THE TIMES (UK): Russia's Gazprom wants 10% of UK gas sales by 2010: GAZPROM, the giant Russian utility, has launched a campaign to secure control of a tenth of Britain’s gas market within five years.”: “The world’s largest gas company is squaring off against Britain’s traditional gas producers, notably BP, Total and Shell…” (ShellNews.net) 18 Nov 04
By Carl Mortished, International Business Editor
November 18, 2004
GAZPROM, the giant Russian utility, has launched a campaign to secure control of a tenth of Britain’s gas market within five years.
The company, which has access to a fifth of the world’s gas reserves and already supplies a quarter of European demand, yesterday threw down the gauntlet to rival UK gas importers, declaring it would increase its sales by 40 per cent a year.
Vitaly Vasili, Gazprom’s chief executive officer of marketing in the UK, said the company could achieve its target without building new pipelines to Britain. “We are confident about achieving our ambition. We are not planning to buy market share but our prices will be competitive,” he said.
The world’s largest gas company is squaring off against Britain’s traditional gas producers, notably BP, Total and Shell, whose gasfields in the North Sea have kept Britain warm for decades but are beginning to dwindle. Gazprom has set its sight on the gap that is opening in the market between the available North Sea reserves and rising demand.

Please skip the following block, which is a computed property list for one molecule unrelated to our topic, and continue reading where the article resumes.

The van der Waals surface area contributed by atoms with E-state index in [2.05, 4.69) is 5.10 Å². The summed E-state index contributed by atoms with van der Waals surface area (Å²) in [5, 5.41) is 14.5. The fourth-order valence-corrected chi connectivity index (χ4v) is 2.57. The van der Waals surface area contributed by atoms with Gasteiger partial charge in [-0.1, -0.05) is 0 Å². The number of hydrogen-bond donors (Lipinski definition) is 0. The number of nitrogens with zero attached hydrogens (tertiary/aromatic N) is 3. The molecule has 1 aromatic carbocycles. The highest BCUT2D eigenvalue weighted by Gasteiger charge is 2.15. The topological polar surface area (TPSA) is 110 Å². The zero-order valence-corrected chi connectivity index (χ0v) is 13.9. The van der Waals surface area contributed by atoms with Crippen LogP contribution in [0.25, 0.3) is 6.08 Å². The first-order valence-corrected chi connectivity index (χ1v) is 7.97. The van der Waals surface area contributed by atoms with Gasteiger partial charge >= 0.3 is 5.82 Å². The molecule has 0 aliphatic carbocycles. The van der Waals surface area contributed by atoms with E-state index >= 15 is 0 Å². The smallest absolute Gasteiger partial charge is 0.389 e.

At present Gazprom sells about 3 billion cubic metres of gas in the UK market which totals 100 billion cubic metres. The company hopes to sell 13 billion cubic metres by 2010. Gazprom does not plan to sell to homeowners and its ambitions will put it on a collision course with UK gas producers in the industrial sector.
Energy experts say that Gazprom has enough low-cost gas to achieve its goal. “A tenth of the market is very ambitious but I have no doubt they will do it,” said Niall Trimble of the Energy Contract Company, a gas market consultancy. “It would make them the second largest supplier.”
Gazprom at present supplies non-Russian gas through swap agreements with major distributors in Germany, such as Ruhrgas. The Russian company owns 10 per cent of an interconnector pipe between Britain and Belgium, and planned expansion will triple capacity in two years. Gazprom will secure an extra five billion cubic metres from the scheme.
In the long term, supplies will come from an undersea link that will pump Russian gas into the German grid.
The battle for gas customers will peak in 2007 with the arrival of rival schemes, such as Langeled, a pipe between Norway and Britain. Led by Norsk Hydro, Statoil and Shell, Langeled could take a fifth of the UK market and will compete with another interconnector that links Britain to the Netherlands.
Meanwhile, BP has teamed up with Sonatrach, the Algerian company, to import liquefied natural gas into the Thames Estuary. Two further LNG projects, led by BG Group and ExxonMobil, will import LNG into terminals in Wales.